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Your home looks great, but is it making you happy?


Lockdown is forcing us to spend more time at home than ever before. Perhaps you are pretty happy with the way your place looks, but what about how it makes you feel? "Mindful interior design" is a concept that is gaining traction in the industry. But what is it?

We all want our homes to look good, but do we pay enough attention to how they make us feel?  Have you ever considered that the chair in the corner of your home office (bequeathed on you by a relative) might be making you sad? Or the colour of your walls (copied from a magazine) sucking out your energy? Now that we are spending so much time at home, the moment has come to look underneath the surface aesthetics and consider how your home is actually making you feel.

Emily prefers to refer to herself as a "Home Designer" rather than an "interior designer".  This is because she sees the place her clients live as so much more than a series of interiors to be designed. They are, first and foremost, a home and this carries with it many layers to be unravelled before the design process can even begin.  "The starting point" Emily says, is to "look at your house and recognise that it is a reflection of you."   She encourages her clients to look at the room they want help with in the context of their life as a whole and ask themselves intimate questions such as: Are their relationships positive? Finances in good health? Are they experiencing any stumbling blocks? "People don't realise that they store energy - good and bad - in their home.  The interior of their home can be a metaphor for what is going on in their wider life."

Emily tells me about a recent design consultation she gave.  Her client 'hated' her north-facing living room, and never used it.  During the consultation it transpired that most of the furniture was passed down to her by her mother and, along with it, a negative emotion: that of feeling controlled.  Digging deeper it became clear that this emotion was being repeated elsewhere in this client's life.  The fact of acknowledging this was the first step towards turning that room around, and indeed alleviating that emotion.  Emily showed her how she could take ownership of the pieces by repositioning, repainting, re-covering or repurposing them.  Once the feeling of being controlled was released, the client felt calmer and clearer, and could establish which items of furniture / decor were serving a purpose, (and which weren't) resulting in the room regaining its balance and positive energy. This was echoed, in turn,  in a more positive relationship with her mother.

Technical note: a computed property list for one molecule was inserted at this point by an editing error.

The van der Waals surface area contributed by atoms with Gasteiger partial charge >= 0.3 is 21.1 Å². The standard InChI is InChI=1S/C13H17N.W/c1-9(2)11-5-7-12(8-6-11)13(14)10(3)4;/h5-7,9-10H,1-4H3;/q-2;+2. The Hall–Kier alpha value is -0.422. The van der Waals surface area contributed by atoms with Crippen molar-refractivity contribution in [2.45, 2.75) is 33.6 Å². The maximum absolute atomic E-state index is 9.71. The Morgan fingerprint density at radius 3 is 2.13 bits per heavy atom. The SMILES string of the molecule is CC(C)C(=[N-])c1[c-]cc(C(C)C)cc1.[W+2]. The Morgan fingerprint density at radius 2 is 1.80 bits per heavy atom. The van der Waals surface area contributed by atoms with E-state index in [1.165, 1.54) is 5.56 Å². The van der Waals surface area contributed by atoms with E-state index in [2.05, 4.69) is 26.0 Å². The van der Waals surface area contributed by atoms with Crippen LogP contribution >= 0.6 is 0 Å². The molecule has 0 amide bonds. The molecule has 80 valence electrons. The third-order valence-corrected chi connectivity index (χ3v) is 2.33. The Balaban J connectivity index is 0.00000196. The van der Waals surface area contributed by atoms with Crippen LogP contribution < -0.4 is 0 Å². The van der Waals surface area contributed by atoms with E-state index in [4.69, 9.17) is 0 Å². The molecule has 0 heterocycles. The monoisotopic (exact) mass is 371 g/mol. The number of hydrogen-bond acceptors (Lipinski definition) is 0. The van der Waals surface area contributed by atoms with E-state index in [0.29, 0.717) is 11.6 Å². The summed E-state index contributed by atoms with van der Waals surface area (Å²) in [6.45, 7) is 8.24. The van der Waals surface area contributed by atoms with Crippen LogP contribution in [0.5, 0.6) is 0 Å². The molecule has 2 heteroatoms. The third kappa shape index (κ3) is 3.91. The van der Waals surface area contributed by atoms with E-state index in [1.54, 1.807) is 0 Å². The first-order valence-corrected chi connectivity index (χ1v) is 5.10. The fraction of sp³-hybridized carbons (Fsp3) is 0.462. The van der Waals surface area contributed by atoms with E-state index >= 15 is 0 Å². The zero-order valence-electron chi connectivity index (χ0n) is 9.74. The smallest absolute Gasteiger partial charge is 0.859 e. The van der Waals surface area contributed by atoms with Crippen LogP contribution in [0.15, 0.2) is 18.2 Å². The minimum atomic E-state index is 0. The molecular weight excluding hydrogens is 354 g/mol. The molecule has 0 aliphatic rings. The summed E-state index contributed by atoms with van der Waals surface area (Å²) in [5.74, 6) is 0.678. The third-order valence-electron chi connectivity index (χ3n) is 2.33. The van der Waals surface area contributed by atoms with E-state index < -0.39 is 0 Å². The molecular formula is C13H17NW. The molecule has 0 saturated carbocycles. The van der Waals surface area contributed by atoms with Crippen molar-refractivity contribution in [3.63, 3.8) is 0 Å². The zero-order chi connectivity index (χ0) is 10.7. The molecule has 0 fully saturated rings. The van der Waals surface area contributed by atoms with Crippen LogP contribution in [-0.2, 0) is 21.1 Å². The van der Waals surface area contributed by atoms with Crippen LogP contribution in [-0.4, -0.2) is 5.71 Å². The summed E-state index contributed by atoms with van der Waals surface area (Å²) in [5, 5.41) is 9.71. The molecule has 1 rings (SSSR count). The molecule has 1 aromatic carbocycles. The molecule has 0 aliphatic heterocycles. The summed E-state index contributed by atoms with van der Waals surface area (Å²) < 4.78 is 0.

Colours are another way Emily helps her clients address the positve and negative energy in their home. She uses the "Colour Mirrors" system, where each of our 7 main chakras is represented by a colour.  Sadness, for example, is represented by violet and happiness by yellow.  Each colour has the power to enhance positive emotions and "clear" negative ones.  Using special Colour Mirror bottles, Emily starts out at a very personal, conceptual level with her clients to enable them to discover which emotions are being chanelled  by their home and how to enhance or 'clear' them through the use of colour.  This approach also helps her clients engage their own creativity so that the design process becomes truly collaborative.  The end design results are always sense-checked against, not just "Does this look good?" but also, "How does this make you feel?". 

Try this little exercise in mindful interior design: 

1.  Look around your room.  How does it make you feel?

2.  Consider the objects in it.  Which of them is generating this emotion?

3.  Where else does this emotion crop up in your life?

4.  If the emotion is positive - great! If it is negative, can you take ownership of those objects and clear the negative energy? Try: repositioning/repurposing/upcycling or, simply replacing for improved flow within the space and all areas of your life.


To find out more, contact Emily Rose Smith @the_energyofspaces

To find your perfect interior designer, get in touch at

Photos by Martha van der Westhuizen Photography for Colour Mirrors